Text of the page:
February 25, 2018•367 words
I've been following the rise of blockchain and cryptocurrencies with excitement over the last few months. Trying to understand the building blocks of blockchain has proved challenging, but at this point I feel like I have a decent, though still fairly abstract understanding of it. However, there is an issue I have with most major cryptocurrencies, and I can't seem to find a satisfying answer to it from the blockchain community.
Here's my question: What exactly is the benefit of having a hard limit on the number of coins that can be created for any given crypto currency?
For some reason almost everyone in the community seems obsessed with preventing price (economic) inflation, even though inflation hasn't been a problem in Western economies in decades (we can even see the opposite problem in Europe, with the European Central Bank struggling to stimulate it).
But it's not just inflation concerns, as it seems there's a key misunderstanding about how human economies operate. Here's the thing: credit and debt are older concepts than hard money. Much more than barter or physical currencies, humans operate on the basis of credit and debt, and we've been doing this throughout history. This is wonderfully explained in David Graeber's book Debt: The first 5,000 years. And guess what - credit and debt don't have hard limits, as they are limited only by our capability to do useful work and create economic output.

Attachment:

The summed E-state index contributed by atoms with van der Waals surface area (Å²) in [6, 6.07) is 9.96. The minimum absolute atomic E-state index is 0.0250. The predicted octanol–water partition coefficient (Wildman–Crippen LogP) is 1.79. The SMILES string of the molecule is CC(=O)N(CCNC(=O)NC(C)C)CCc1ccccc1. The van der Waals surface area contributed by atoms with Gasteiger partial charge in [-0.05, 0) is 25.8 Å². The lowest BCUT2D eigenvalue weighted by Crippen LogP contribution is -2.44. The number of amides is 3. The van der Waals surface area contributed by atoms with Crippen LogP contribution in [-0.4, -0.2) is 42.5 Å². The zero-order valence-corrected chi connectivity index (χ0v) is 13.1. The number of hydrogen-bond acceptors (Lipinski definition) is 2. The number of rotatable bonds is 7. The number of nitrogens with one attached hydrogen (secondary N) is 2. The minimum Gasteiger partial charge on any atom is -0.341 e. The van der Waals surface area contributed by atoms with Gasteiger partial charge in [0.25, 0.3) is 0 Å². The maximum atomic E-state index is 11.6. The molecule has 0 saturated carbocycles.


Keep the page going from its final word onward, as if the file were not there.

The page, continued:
If we want our economies to grow (this is a whole other can of worms I don't want to open now), then in my opinion having a hard currency system is self-defeating. The gold standard proved to be a massive failure, as every time there was an economic crisis it had to be cancelled or altered. Moreover, a growing economy requires a growing money supply - I don't think I've ever seen an example of a growing economy with a fixed amount of currency in its system over a long period of time.
So while I'm very interested in figuring out the problems blockchain can solve, I don't think currency will be a successful use case unless we give up on the hard-money constraint. I'll be happy to be proven wrong.